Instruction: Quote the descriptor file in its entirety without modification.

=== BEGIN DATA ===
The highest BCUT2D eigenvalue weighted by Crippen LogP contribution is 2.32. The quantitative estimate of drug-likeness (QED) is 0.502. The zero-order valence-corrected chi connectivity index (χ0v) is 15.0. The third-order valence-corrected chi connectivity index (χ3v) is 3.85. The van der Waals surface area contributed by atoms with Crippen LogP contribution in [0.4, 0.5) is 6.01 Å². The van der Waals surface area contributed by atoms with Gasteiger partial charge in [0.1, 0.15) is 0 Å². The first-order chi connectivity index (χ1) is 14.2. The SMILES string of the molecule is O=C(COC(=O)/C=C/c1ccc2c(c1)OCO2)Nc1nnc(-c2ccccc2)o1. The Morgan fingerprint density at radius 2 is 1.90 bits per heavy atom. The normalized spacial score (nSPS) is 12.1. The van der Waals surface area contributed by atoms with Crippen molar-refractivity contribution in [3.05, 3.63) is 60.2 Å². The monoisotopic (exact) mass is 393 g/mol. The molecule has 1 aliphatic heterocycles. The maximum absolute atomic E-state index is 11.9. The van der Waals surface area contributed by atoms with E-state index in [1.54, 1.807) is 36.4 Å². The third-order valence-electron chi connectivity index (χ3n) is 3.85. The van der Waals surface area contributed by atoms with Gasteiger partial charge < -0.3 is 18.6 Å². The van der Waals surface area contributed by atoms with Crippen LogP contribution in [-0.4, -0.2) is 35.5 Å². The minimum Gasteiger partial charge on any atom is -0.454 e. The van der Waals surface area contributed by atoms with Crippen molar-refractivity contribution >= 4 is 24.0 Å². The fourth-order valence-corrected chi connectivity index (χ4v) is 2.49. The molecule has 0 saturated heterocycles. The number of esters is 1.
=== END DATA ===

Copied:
The highest BCUT2D eigenvalue weighted by Crippen LogP contribution is 2.32. The quantitative estimate of drug-likeness (QED) is 0.502. The zero-order valence-corrected chi connectivity index (χ0v) is 15.0. The third-order valence-corrected chi connectivity index (χ3v) is 3.85. The van der Waals surface area contributed by atoms with Crippen LogP contribution in [0.4, 0.5) is 6.01 Å². The van der Waals surface area contributed by atoms with Gasteiger partial charge in [0.1, 0.15) is 0 Å². The first-order chi connectivity index (χ1) is 14.2. The SMILES string of the molecule is O=C(COC(=O)/C=C/c1ccc2c(c1)OCO2)Nc1nnc(-c2ccccc2)o1. The Morgan fingerprint density at radius 2 is 1.90 bits per heavy atom. The normalized spacial score (nSPS) is 12.1. The van der Waals surface area contributed by atoms with Crippen molar-refractivity contribution in [3.05, 3.63) is 60.2 Å². The monoisotopic (exact) mass is 393 g/mol. The molecule has 1 aliphatic heterocycles. The maximum absolute atomic E-state index is 11.9. The van der Waals surface area contributed by atoms with E-state index in [1.54, 1.807) is 36.4 Å². The third-order valence-electron chi connectivity index (χ3n) is 3.85. The van der Waals surface area contributed by atoms with Gasteiger partial charge < -0.3 is 18.6 Å². The van der Waals surface area contributed by atoms with Crippen LogP contribution in [-0.4, -0.2) is 35.5 Å². The minimum Gasteiger partial charge on any atom is -0.454 e. The van der Waals surface area contributed by atoms with Crippen molar-refractivity contribution >= 4 is 24.0 Å². The fourth-order valence-corrected chi connectivity index (χ4v) is 2.49. The molecule has 0 saturated heterocycles. The number of esters is 1.